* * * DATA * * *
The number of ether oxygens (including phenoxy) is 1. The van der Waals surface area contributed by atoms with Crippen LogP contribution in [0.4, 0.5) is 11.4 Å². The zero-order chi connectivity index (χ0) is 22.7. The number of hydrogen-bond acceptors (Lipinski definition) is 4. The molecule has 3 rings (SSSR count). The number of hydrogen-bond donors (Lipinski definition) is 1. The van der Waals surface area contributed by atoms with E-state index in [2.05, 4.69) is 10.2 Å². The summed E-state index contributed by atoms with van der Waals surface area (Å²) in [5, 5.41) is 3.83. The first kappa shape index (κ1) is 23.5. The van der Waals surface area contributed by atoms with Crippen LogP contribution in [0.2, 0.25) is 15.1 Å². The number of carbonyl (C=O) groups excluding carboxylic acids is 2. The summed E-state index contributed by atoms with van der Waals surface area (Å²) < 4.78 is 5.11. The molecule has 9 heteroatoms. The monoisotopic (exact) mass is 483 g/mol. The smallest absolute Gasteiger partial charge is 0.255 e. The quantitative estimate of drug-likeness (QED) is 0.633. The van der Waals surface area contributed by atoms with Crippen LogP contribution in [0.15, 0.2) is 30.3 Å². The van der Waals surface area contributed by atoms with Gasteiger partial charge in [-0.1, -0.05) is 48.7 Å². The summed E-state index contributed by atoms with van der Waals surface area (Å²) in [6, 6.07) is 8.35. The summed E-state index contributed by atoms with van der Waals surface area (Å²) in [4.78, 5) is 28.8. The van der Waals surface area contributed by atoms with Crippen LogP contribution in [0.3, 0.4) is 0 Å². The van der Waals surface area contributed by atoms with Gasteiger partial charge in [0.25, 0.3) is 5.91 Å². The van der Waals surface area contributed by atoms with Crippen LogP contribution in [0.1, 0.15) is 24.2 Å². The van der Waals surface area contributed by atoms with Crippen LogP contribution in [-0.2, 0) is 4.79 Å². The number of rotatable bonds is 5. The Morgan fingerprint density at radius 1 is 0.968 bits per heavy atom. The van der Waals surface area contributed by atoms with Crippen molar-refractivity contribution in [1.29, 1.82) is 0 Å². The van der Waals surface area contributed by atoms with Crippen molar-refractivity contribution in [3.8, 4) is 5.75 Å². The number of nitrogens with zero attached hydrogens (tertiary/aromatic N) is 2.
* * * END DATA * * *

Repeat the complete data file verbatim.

The number of ether oxygens (including phenoxy) is 1. The van der Waals surface area contributed by atoms with Crippen LogP contribution in [0.4, 0.5) is 11.4 Å². The zero-order chi connectivity index (χ0) is 22.7. The number of hydrogen-bond acceptors (Lipinski definition) is 4. The molecule has 3 rings (SSSR count). The number of hydrogen-bond donors (Lipinski definition) is 1. The van der Waals surface area contributed by atoms with E-state index in [2.05, 4.69) is 10.2 Å². The summed E-state index contributed by atoms with van der Waals surface area (Å²) in [5, 5.41) is 3.83. The first kappa shape index (κ1) is 23.5. The van der Waals surface area contributed by atoms with Crippen LogP contribution in [0.2, 0.25) is 15.1 Å². The number of carbonyl (C=O) groups excluding carboxylic acids is 2. The summed E-state index contributed by atoms with van der Waals surface area (Å²) < 4.78 is 5.11. The molecule has 9 heteroatoms. The monoisotopic (exact) mass is 483 g/mol. The smallest absolute Gasteiger partial charge is 0.255 e. The quantitative estimate of drug-likeness (QED) is 0.633. The van der Waals surface area contributed by atoms with Crippen LogP contribution in [0.15, 0.2) is 30.3 Å². The van der Waals surface area contributed by atoms with Gasteiger partial charge in [-0.1, -0.05) is 48.7 Å². The summed E-state index contributed by atoms with van der Waals surface area (Å²) in [6, 6.07) is 8.35. The summed E-state index contributed by atoms with van der Waals surface area (Å²) in [4.78, 5) is 28.8. The van der Waals surface area contributed by atoms with Crippen LogP contribution in [0.3, 0.4) is 0 Å². The van der Waals surface area contributed by atoms with Gasteiger partial charge in [0.25, 0.3) is 5.91 Å². The van der Waals surface area contributed by atoms with Crippen LogP contribution in [0.1, 0.15) is 24.2 Å². The van der Waals surface area contributed by atoms with Crippen LogP contribution in [-0.2, 0) is 4.79 Å². The number of rotatable bonds is 5. The Morgan fingerprint density at radius 1 is 0.968 bits per heavy atom. The van der Waals surface area contributed by atoms with Crippen molar-refractivity contribution in [1.29, 1.82) is 0 Å². The van der Waals surface area contributed by atoms with Crippen molar-refractivity contribution in [3.8, 4) is 5.75 Å². The number of nitrogens with zero attached hydrogens (tertiary/aromatic N) is 2.